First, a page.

Cybercriminals have published private messages obtained from 81,000 Facebook users' accounts, including intimate communications between two lovers.
Once hackers obtained conversations, they proceeded to sell them online for 10 cents (8 British pence) per account - a small sum that multiplied by 81,000 could've been a lucrative haul for the hackers were they not shutdown by local police.
Talking to Wired, Facebook Executive Guy Rosen said, "We have contacted browser-makers to ensure that known malicious extensions are no longer available to download in their stories". Rosen said the social network had notified law enforcement, had the website hosting the Facebook account data had been taken down.
Charlie Nash is a reporter for Breitbart Tech.
The little icons sit alongside your URL address bar patiently waiting for you to click on them. These messages were then apparently offered for sale via several websites, one of which was tracked to Russian Federation.More news: Khashoggi's Remains Dissolved in Acid for Easier Disposal
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Facebook claims that its service didn't suffer any breach, and asserts that this data has been obtained by the hackers via malicious extensions. Behind the scenes, though, the extension would connect to Facebook and steal information from a victim's logged in account.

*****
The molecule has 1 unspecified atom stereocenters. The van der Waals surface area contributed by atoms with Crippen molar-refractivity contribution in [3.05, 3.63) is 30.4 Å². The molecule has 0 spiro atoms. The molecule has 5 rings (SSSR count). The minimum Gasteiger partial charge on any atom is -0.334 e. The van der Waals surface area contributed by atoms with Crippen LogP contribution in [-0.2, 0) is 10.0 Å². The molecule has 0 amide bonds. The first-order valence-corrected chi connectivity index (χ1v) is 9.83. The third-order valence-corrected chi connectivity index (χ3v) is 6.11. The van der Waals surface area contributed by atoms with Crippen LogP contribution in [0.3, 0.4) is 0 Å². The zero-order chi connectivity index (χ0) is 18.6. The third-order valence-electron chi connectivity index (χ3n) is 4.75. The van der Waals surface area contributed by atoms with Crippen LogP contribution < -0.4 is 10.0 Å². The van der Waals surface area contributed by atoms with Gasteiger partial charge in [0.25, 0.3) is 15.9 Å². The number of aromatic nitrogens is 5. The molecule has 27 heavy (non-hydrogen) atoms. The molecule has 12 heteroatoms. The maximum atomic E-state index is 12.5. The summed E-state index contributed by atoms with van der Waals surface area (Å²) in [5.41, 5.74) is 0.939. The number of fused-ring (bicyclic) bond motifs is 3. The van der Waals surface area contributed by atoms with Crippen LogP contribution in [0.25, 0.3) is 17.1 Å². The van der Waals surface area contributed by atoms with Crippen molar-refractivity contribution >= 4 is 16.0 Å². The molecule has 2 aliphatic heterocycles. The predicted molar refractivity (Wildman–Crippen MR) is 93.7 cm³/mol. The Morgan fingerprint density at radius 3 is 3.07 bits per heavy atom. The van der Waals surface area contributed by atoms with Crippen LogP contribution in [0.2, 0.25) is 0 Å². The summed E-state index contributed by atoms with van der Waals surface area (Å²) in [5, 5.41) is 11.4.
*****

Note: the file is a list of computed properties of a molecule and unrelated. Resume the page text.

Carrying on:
The embattled network has had a awful year for data security and questions will be asked about whether it is proactive enough in responding to situations like this that affect large numbers of people.
The breach was first discovered in September.
A reply in English came from someone calling themself John Smith.
Once started, it would connect to a variety of Facebook URLs and steal information from them.
He claimed that his hacking group could offer data from 120 million users, of whom 2.7 million were Russians. This seems unlikely, however, as Facebook would have noticed such a substantial breach, according to cyber-security company Digital Shadows, which has been working with the BBC.
Earlier this year, Facebook was embroiled in a scandal after it was revealed that a London-based political consultancy Cambridge Analytica had improperly accessed user information to build profiles on American voters that were later used to help elect US President Donald Trump in 2016.